In this episode, I speak with Jacob Teitelbaum, MD – one of the world’s most frequently quoted integrative pain and fibromyalgia medical authorities. He’s the author of 10 books, including the new edition of the best-selling From Fatigued To Fantastic and the popular free smartphone app Cures A to Z. We will discuss the SHINE protocol and how you can go from Fatigued to Fantastic.
Table of Contents
In this podcast, Dr. Teitelbaum and I discuss:
- The current world climate and how it affects our health
- Should I exercise when I have CFS?
- Thyroid hormones – how they affect your health
- Long-COVID can you overcome it?
Listen or download on iTunes
Listen outside iTunes
Ari: Hey, there. This is Ari. Welcome back to the Energy Blueprint Podcast. With me today is Dr. Jacob Teitelbaum, who is one of the most frequently quoted integrative pain and fibromyalgia medical authorities in the world. He’s the author of 10 books, including the new edition of the best-selling From Fatigued To Fantastic and the popular free smartphone app Cures A to Z. He’s the lead author of eight studies on effective treatment for fibromyalgia and chronic fatigue syndrome.
He appears often as a guest on news and talk shows nationwide, including Good Morning America, The Dr. Oz Show, Oprah and Friends, CNN, and Fox News Health. You can follow his work at vitality101.com and entity.com. This is a wide-ranging episode covering a lot of territory from general fatigue to the specifics of post-exertional malaise and chronic fatigue syndrome, to supplements, to post-COVID syndrome or long COVID and effective treatments for that and some of the latest research that Dr. Teitelbaum has been involved in over the last couple of years. I think you’ll really enjoy it and get a lot out of this episode, so enjoy. Welcome back to the show, Dr. Teitelbaum. Such a pleasure to have you again.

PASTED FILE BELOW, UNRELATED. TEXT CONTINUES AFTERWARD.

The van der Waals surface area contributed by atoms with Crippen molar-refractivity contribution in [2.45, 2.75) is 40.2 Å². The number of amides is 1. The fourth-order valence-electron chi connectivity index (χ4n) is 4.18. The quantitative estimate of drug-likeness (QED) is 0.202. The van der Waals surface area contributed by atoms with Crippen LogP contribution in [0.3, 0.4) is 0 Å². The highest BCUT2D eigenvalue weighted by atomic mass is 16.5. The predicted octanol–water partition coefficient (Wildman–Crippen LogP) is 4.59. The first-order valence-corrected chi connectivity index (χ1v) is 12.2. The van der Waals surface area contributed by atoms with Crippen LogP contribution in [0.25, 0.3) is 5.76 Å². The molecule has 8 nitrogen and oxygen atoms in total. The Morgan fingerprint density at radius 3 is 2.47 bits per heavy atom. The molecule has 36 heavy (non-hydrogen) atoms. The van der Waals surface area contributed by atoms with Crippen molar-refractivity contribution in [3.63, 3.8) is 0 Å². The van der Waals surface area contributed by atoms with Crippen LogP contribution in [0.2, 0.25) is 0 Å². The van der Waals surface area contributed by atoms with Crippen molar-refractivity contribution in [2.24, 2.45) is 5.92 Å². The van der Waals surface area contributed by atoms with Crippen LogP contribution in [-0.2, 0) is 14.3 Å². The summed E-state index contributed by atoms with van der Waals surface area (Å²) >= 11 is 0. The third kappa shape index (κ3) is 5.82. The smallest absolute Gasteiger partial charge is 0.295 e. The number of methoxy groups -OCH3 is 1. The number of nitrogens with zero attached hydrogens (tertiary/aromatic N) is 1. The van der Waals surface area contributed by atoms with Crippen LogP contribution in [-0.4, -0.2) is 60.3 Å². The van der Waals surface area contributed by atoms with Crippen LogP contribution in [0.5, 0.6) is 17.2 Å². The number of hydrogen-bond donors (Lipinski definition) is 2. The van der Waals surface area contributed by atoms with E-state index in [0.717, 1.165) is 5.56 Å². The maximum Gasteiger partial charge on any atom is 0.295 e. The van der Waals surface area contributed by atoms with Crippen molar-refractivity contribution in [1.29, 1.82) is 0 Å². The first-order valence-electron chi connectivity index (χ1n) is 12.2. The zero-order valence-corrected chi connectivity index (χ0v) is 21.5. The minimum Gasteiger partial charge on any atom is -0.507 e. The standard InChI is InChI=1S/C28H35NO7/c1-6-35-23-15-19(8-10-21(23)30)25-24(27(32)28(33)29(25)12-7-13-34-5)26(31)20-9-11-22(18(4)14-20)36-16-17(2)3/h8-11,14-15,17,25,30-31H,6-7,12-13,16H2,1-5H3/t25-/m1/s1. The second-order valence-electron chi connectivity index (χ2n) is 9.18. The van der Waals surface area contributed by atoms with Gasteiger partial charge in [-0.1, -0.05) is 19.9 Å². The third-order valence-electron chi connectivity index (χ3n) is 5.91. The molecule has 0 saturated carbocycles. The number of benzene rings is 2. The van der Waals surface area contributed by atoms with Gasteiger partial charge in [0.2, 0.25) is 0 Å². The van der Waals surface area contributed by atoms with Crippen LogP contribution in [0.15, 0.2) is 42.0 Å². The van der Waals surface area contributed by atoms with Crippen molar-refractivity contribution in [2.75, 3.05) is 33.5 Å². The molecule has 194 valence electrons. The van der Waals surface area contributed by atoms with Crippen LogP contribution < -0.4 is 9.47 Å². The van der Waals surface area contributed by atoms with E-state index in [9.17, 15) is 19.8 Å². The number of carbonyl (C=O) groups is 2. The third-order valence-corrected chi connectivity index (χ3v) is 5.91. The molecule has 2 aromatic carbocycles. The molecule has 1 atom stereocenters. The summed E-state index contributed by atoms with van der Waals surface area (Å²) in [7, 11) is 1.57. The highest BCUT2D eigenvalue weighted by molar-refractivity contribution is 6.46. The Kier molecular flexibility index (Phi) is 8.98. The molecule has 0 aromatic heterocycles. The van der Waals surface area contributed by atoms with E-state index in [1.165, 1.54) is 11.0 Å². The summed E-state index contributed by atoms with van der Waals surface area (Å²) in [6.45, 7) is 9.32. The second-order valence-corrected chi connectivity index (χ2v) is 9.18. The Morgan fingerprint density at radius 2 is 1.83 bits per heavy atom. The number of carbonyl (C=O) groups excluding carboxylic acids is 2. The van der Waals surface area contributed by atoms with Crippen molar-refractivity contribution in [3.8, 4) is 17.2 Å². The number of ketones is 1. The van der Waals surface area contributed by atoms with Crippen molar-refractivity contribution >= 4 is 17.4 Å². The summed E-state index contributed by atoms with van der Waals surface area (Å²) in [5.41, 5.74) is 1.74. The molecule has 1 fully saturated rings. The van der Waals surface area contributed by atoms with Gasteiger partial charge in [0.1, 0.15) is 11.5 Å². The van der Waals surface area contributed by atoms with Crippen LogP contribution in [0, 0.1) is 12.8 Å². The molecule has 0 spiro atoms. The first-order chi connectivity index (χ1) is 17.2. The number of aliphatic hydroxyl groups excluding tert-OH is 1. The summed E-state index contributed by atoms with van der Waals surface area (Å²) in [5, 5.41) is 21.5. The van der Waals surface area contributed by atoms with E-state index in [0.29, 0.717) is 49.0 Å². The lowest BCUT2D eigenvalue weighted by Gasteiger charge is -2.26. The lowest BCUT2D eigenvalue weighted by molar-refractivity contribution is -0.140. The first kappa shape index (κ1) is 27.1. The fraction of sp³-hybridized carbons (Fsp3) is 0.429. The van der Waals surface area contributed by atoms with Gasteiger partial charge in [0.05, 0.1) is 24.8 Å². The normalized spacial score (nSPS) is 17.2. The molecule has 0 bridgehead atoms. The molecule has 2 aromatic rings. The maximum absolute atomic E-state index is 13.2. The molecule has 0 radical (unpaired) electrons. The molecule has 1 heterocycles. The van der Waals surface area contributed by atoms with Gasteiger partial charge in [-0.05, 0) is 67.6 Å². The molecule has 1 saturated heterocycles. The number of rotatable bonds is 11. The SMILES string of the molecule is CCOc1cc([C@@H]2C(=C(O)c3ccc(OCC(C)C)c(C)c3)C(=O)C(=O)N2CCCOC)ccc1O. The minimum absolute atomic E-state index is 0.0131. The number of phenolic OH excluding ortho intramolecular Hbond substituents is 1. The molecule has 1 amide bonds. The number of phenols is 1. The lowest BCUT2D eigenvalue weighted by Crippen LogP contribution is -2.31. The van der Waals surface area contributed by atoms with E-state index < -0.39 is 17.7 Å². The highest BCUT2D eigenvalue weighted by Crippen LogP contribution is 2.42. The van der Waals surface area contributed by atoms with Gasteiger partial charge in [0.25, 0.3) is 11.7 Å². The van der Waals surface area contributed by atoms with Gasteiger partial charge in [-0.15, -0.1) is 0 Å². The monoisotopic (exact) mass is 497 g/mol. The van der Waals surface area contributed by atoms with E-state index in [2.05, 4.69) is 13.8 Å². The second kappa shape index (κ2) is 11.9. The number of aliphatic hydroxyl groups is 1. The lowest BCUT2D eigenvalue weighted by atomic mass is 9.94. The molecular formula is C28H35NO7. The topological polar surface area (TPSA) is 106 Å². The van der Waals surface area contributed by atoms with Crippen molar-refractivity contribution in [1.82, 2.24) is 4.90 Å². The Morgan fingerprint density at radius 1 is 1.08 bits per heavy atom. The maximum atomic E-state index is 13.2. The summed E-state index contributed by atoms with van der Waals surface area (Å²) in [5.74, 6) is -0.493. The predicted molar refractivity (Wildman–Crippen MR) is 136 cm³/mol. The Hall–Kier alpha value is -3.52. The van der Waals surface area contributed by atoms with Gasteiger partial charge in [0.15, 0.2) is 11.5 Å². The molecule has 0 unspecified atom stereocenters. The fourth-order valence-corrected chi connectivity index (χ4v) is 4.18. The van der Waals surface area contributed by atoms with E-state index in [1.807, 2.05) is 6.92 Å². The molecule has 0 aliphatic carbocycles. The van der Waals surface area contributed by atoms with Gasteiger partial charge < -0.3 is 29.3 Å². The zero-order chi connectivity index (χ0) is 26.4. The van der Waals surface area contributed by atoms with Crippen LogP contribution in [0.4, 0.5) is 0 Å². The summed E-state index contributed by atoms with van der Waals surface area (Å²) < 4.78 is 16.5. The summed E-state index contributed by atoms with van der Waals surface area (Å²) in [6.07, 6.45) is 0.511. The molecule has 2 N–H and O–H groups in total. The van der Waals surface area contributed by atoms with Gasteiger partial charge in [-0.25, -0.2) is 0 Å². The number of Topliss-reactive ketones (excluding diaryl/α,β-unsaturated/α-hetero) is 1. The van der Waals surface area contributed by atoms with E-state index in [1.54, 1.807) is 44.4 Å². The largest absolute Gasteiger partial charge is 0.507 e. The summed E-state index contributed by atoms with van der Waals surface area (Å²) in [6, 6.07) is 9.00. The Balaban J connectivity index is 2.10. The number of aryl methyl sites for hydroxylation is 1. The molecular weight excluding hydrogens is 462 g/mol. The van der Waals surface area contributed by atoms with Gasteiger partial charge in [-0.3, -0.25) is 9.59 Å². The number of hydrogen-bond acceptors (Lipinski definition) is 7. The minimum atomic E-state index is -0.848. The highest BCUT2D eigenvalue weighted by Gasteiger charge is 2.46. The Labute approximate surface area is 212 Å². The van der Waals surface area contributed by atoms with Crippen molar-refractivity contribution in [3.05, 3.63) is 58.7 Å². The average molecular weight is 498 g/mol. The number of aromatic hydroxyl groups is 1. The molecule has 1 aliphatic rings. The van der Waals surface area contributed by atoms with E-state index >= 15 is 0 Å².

Dr. Teitelbaum: Ari, it’s always good to be with you.
The current world climate and how it affects our health
Ari: Yes. First of all, let’s talk about why there is, in your words, a perfect storm for people suffering from chronic fatigue these days. What’s going on in our world? Obviously, COVID is a new layer to that story. What is this perfect storm that you talk about in your work?
Dr. Teitelbaum: Well, if you take a look at food processing, which includes 140 pounds of sugar per person added into our diet each year, white flour, basically, half of the vitamins and minerals are removed in food processing. The diet just doesn’t have that much left over to give us what I need. Virtually every American out there is vitamin and mineral deficient. Simple things like sleep, the average night’s sleep until light bulbs were invented was nine hours a night. Now it’s six and three quarters. That’s a 30% pay cut. Our immune system has to deal with 85,000 new chemicals in the environment.
Meanwhile, the speed and stress of life has increased. When I was a kid the media advertising mantra was ‘sex sells’. If you wanted to sell something to had good-looking girls, good-looking guys sitting there right next to the car or the beer or whatever it is you wanted to sell. The current media mantra seems to be fear of divisiveness sells. If they can scare you to death and make you hate half the population, they’ve done their job because that’s good for business. I like fiction. I like fiction as much as the next person. I read a couple of 100 pages of fiction today. I prefer my fiction to be labeled ‘fiction’.
I don’t care which side of the aisle you’re reading, whether it’s the right or the left. My politics are that the right-wing and left-wing are part of the same bird. A healthy society will have 40% of people who like stability, 40% who represent change, and a pendulum 20% in the middle. That’s how it should be. That’s why it is that way all over the world throughout history. This whole thing is like a tree with the roots of the tree the stability, and the branches of the trunk of the tree, and then the leaves and the flowers and everything else can change. Right now we have one half of the tree trying to cut off the other half on both sides. It’s crazy.
There’s this tai chi move I recommend when you’re watching the news or listening to the news, and you find yourself grinding your teeth and it just feels really bad is to take take a big breath, center, reach out to the side, grab the remote control and hit ‘off’. Your feelings will tell you. These are all nice people on both sides out there. It’s just this is what the job is these days. Mark Twain put it very well, “If you don’t watch the news you are uninformed, but if you do watch the news or read the news you’re misinformed.” It hasn’t changed. If you want to help your energy skyrocket, and you’ll be amazed at how little you’re missing, because anything that’s important, you’re going to hear about anyway.